Francis Munyengango worked his family’s 1 acre (0.4ha) plot of land in the hills of Rwanda. His annual yield of two bags of beans was not enough to feed his family, or provide income for his children’s school fees. The Rwanda Institute of Agronomic Sciences (ISAR) invited Francis to join a project supported by AGRA’s Soil Health Programme.
Since 2009, The Alliance for a Green Revolution in Africa (AGRA) has trained an estimated 1.8 million farmers in 13 African countries in ‘integrated soil fertility management’ (ISFM). IFSM encourages a wide range of soil management and farming techniques such as modest applications of mineral fertilisers combined with organic matter, such as crop residue or animal manure, and intercropping with nutrient rich legumes like cowpea, pigeon pea, beans or soybeans. Other practices aim to reduce soil erosion, improve water efficiency and reduce tillage.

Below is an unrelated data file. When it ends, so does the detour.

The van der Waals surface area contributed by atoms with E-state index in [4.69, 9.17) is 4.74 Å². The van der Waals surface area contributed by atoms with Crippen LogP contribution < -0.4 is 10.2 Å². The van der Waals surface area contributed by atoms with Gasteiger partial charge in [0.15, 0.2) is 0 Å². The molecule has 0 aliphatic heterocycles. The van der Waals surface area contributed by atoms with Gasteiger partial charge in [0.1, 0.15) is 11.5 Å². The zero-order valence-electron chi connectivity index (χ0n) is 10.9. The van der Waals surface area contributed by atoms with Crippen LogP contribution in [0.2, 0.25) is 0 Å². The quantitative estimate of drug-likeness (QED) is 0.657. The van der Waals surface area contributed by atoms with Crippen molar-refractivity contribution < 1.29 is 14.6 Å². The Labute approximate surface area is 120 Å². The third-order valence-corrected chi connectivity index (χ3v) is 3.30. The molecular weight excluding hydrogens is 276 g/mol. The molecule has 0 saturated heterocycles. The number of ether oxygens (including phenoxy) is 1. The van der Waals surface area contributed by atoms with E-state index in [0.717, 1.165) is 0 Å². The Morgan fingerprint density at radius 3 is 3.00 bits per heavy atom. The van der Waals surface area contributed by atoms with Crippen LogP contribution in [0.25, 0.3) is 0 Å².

Together, AGRA and ISAR discovered that Francis was trying to grow beans in highly acidic soil that needed lime to neutralise the acid. By applying lime, mineral and organic fertiliser, alongside other ISFM practices, Francis’ yields grew from 2 to 5 bags, enough to feed his family and sell his surplus at the local market to earn additional income.